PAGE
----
What’s the typical discourse?
Dietary supplements are often marketed as ‘all natural’ this leads people to believe they are safe to take, especially since most bottles lack proper warning labels. Dietary supplements are believed to enhance your life and have a positive impact on health. This is evidenced by the 2017 MARS Consumer Health Study finding that over half of Americans believe that taking dietary supplements make long-term health differences. I took an image from an alternative health site. The photo shows supplements next to other herbs and flowers to demonstrate supplements association with ‘all natural.’

Making the Video
Creating the video and taking the photographs helped me employ many of the skills I learned in PUBH 209. For example, the first thing I did when researching dietary supplements was to look at the labels. In the class learned that labels are often misleading and deceitful. Looking at the labels showed me that the health claims were not evaluated by the FDA and that the warning labels were vague listing no drug interactions or side-effects.

If someone had never been exposed to consumer health, a project like this would benefit them greatly. The project has someone consider a specific consumer health item by asking critical health questions about it. I believe that many people get into consumer health while researching a health issue they were concerned about. Additionally, a project like this can make the process of learning about consumer health less overwhelming, as you focus on one specific issue.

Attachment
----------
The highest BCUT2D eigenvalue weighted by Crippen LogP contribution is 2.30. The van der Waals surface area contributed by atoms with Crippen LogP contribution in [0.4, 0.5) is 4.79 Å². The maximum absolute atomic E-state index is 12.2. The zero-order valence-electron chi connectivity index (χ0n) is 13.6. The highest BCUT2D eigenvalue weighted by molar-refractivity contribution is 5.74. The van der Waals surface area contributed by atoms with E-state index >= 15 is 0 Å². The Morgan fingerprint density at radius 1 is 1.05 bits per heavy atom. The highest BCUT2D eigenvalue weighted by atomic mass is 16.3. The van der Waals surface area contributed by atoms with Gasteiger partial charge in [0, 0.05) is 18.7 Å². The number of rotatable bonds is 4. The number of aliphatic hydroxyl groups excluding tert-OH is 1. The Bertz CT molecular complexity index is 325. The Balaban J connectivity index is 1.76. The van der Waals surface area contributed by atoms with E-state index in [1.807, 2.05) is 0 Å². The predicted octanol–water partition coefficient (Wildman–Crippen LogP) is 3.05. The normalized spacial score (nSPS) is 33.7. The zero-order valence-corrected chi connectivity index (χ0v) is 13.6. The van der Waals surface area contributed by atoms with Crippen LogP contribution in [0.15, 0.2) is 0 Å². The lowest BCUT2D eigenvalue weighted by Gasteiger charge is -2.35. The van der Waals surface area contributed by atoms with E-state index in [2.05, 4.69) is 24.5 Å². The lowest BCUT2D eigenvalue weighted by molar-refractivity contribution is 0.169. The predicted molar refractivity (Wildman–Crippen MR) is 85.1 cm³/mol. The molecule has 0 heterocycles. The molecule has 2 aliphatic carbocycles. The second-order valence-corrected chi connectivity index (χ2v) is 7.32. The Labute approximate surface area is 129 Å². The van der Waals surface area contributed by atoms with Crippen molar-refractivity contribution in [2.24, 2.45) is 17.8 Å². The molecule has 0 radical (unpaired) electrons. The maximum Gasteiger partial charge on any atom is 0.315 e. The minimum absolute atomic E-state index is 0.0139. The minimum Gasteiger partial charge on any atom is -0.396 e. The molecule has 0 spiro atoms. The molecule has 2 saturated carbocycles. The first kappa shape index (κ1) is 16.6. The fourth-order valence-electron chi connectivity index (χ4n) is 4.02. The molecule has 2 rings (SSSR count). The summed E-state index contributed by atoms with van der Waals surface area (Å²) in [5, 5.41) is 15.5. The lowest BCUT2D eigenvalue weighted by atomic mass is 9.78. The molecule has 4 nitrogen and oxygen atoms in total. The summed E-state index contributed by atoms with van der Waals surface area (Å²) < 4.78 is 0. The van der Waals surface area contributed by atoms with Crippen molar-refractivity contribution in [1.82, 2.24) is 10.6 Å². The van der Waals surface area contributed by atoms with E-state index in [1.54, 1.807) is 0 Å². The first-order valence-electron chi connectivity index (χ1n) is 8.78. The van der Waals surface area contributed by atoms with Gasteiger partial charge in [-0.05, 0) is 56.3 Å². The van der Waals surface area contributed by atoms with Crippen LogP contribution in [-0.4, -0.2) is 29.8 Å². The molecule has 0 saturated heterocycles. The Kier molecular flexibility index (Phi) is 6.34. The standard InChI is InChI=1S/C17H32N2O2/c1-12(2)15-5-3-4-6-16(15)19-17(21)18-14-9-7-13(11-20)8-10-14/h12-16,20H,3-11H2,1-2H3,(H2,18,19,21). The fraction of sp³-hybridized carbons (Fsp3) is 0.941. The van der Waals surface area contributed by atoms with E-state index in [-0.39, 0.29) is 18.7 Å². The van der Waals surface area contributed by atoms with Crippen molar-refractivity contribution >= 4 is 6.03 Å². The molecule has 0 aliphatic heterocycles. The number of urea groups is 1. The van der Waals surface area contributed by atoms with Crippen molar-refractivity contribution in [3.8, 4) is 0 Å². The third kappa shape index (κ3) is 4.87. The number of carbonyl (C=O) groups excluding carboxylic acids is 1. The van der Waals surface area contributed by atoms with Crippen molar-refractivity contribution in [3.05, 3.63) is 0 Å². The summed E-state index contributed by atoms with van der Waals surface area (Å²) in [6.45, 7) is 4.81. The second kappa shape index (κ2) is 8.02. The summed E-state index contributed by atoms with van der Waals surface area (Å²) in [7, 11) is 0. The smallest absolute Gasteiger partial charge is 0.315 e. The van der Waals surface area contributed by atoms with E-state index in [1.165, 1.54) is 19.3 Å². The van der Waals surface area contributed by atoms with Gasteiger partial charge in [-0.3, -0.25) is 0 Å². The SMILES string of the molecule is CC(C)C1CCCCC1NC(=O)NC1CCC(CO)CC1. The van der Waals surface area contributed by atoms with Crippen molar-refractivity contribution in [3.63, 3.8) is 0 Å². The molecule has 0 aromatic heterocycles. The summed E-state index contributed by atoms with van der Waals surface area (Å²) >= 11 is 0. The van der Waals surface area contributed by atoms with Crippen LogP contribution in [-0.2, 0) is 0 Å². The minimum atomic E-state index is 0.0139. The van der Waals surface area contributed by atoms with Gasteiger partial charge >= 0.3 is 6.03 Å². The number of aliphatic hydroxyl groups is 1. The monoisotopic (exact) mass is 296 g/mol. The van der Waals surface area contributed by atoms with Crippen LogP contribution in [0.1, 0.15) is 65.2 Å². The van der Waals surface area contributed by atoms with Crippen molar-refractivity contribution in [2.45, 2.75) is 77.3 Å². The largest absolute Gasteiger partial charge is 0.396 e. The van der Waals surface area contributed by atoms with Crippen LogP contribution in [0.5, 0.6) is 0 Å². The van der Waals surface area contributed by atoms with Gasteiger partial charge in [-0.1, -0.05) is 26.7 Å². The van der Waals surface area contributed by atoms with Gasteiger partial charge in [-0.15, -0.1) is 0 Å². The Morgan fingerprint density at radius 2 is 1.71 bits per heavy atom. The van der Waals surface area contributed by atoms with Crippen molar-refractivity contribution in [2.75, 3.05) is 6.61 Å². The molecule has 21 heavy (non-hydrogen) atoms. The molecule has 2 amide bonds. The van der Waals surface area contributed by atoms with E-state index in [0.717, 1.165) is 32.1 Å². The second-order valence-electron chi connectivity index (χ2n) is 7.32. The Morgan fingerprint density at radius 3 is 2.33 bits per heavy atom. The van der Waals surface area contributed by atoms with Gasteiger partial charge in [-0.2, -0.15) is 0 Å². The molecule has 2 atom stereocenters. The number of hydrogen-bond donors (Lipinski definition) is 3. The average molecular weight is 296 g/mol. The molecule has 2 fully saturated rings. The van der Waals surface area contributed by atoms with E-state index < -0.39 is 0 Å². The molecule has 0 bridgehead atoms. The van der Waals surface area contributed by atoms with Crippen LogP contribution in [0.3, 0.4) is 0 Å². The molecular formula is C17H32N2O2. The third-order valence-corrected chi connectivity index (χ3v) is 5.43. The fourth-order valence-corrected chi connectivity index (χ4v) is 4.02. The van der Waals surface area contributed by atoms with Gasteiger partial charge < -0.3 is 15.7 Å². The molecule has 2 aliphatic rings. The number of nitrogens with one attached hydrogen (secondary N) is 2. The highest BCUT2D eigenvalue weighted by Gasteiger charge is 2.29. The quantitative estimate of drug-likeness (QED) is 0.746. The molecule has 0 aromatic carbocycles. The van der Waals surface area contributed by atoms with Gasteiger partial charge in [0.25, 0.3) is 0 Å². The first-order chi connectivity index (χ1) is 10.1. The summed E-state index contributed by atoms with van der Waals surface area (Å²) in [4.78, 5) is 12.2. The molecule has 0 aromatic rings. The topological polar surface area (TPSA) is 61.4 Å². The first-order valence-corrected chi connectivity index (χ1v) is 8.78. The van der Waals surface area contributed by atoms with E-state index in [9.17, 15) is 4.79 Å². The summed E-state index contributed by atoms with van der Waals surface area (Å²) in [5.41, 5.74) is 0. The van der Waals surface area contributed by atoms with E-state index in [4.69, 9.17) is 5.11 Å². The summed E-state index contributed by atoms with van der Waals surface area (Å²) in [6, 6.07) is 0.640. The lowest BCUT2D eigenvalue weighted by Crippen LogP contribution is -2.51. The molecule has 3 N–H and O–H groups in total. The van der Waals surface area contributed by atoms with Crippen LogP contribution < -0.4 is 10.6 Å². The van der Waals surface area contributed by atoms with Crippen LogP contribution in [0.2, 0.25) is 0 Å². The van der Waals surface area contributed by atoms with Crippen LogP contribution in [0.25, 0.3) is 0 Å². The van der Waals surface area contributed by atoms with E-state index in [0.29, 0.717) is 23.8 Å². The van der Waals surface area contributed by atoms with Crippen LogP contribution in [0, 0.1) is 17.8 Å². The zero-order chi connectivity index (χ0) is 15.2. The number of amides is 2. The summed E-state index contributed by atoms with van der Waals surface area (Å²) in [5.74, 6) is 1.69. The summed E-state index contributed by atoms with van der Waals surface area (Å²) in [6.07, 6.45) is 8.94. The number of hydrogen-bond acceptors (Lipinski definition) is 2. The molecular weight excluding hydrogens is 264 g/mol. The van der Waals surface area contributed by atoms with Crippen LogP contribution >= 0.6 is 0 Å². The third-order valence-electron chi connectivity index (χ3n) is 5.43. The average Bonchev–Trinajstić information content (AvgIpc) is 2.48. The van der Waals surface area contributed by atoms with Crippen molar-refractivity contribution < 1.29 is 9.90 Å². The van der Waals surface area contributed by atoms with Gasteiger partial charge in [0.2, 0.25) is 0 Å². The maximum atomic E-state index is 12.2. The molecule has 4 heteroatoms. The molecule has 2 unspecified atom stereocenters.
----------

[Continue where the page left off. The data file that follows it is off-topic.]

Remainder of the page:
I hope that my project helps the potential public be more careful when looking for dietary supplements. Dietary supplements can be very valuable to good health. Personally, I have benefited greatly from dietary supplements. I hope that I encouraged watchers to check out the medical research conducted on dietary supplements and if they are unsure that they consult their doctor or nutritionist. Furthermore, I hope they research the quality of the brand they buy from (or will buy from) before making their next purchase.


Video and Text References
Bazaman, M. (2017). Vitamins, Supplements Have a Healthy Hold on US Consumers. Retrieved from https://us.kantar.com/business/health/2017/vitamins-and-supplements-have-a-healthy-hold-on-consumers/

Hamblin, J. (2016). Why Vitamins and Other ‘Dietary Supplements’ Can Contain Anything. Retrieved from https://www.theatlantic.com/health/archive/2016/06/supplements-make-tobacco-look-easy/488798/  

Harvard Medical School. (2013). The arguments against dietary supplements. Retrieved from https://www.health.harvard.edu/alternative-and-complementary-medicine/the-arguments-against-dietary-supplements